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  9. ^ Rare (23 September 2002). Star Fox Adventures. Nintendo. Level/area: Krazoa Palace. EarthWalker: Only when the spirit has been returned back into the palace it can be used to stop this war.
  10. ^ Rare (23 September 2002). Star Fox Adventures. Nintendo. General Pepper: If Dinosaur Planet explodes, it could affect the entire Lylat System!
  11. ^ Rare (23 September 2002). Star Fox Adventures. Nintendo. Queen EarthWalker: You're right. Without all the spirits the magic cannot be channeled back into the planet.
  12. ^ Rare (23 September 2002). Star Fox Adventures. Nintendo. Level/area: Krazoa Palace. Krazoa spirit: I was released when she completed my test but she is now in great danger. And for her to survive you must continue what she started and collect the remaining Krazoa spirits.
  13. ^ Rare (23 September 2002). Star Fox Adventures. Nintendo. Level/area: Andross. Andross: And now, to destroy the Lylat System!
  14. ^ Rare (23 September 2002). Star Fox Adventures. Nintendo. Level/area: Andross. Falco Lombardi: Hey, McCloud! Different time, different planet, and you still need Falco's help! It's good to see you, buddy
  15. ^ a b c d "Dinosaur Planet". IGN. 26 January 2001. Retrieved 16 September 2006.
  16. ^ a b c d e Bayliss, Kevin (23 February 2021). "I was a lead on Dinosaur Planet and this week's leak brought back great memories". Video Games Chronicle. Retrieved 23 February 2021.
  17. ^ a b "Star Fox Adventures – 2002 Developer Interview". shmuplations. Nintendo Dream. Retrieved 20 December 2022.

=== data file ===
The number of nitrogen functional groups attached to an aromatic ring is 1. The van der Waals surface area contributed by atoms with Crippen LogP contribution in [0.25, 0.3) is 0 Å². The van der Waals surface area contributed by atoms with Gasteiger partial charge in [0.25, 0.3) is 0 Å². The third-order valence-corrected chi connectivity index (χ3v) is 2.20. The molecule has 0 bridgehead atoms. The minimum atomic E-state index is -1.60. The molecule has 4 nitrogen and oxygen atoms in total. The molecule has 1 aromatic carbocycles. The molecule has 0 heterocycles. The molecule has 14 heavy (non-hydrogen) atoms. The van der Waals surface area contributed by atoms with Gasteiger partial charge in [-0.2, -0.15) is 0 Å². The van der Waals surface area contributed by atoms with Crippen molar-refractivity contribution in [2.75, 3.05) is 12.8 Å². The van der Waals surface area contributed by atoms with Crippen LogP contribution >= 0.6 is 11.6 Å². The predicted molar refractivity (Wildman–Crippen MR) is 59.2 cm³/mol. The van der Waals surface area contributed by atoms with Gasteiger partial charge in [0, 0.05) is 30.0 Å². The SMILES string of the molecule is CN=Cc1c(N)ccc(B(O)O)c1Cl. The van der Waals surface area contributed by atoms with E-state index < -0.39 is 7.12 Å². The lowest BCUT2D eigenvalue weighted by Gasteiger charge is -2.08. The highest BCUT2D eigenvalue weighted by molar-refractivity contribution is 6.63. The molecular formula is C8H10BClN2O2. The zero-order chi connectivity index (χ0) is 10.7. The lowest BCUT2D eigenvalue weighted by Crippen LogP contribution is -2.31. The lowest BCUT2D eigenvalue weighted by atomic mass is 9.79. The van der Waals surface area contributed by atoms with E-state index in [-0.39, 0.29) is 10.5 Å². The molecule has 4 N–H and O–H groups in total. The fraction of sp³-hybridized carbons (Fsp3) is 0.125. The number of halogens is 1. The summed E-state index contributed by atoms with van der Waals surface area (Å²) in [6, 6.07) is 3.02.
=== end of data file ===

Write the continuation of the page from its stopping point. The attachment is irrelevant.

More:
18. ^ a b "Star Fox Planet?". IGN. 2 March 2001. Retrieved 20 February 2021.
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  20. ^ Schneider, Peer (11 February 2002). "Gone to GameCube". IGN. Retrieved 5 August 2020.
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  22. ^ Greening, Chris (December 2010). "Interview with David Wise". Square Enix Music Online. Retrieved 29 August 2015.
  23. ^ Robinson, Andy (20 February 2021). "Rare's cancelled N64 game Dinosaur Planet has leaked online". Video Games Chronicle. Retrieved 20 February 2021.
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  27. ^ a b Edge, ed. (2002). Star Fox Adventures Review. Future Publishing. p. 90.
  28. ^ ニンテンドーゲームキューブ - スターフォックス アドベンチャー. Weekly Famitsu. No.915 Pt.2. Pg.100. 30 June 2006.
  29. ^ "Star Fox Adventures". Game Informer. Vol. 115. November 2002. p. 130. ISSN 1067-6392.
  30. ^ Farrelly, Stephen (January 2003). "Star Fox Adventures". Hyper. No. 111. pp. 58–59. Retrieved 14 July 2021.
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  33. ^ Wint, Deminic (December 2002). "Star Fox Adventures". Official Nintendo Magazine. No. 123. pp. 60–62. Retrieved 14 July 2021.
  34. ^ "Graphs: Weekly GCN Sales in Japan". IGN. 25 October 2002. Retrieved 21 January 2006.
  35. ^ Campbell, Colin; Keiser, Joe (29 July 2006). "The Top 100 Games of the 21st Century". Next Generation. Archived from the original on 28 October 2007.
  36. ^ "Master Game List". Archived from the original on 15 August 2006. Retrieved 16 September 2006.
  37. ^ "IGN: Rare". IGN. Archived from the original on 9 April 2002. Retrieved 16 September 2006.
  38. ^ The Editors of GameSpot (5 October 2002). "GameSpot's Game of the Month, September 2002". GameSpot. Archived from the original on 18 September 2003.
  39. ^ GameSpot Staff (30 December 2002). "GameSpot's Best and Worst of 2002". GameSpot. Archived from the original on 7 February 2003.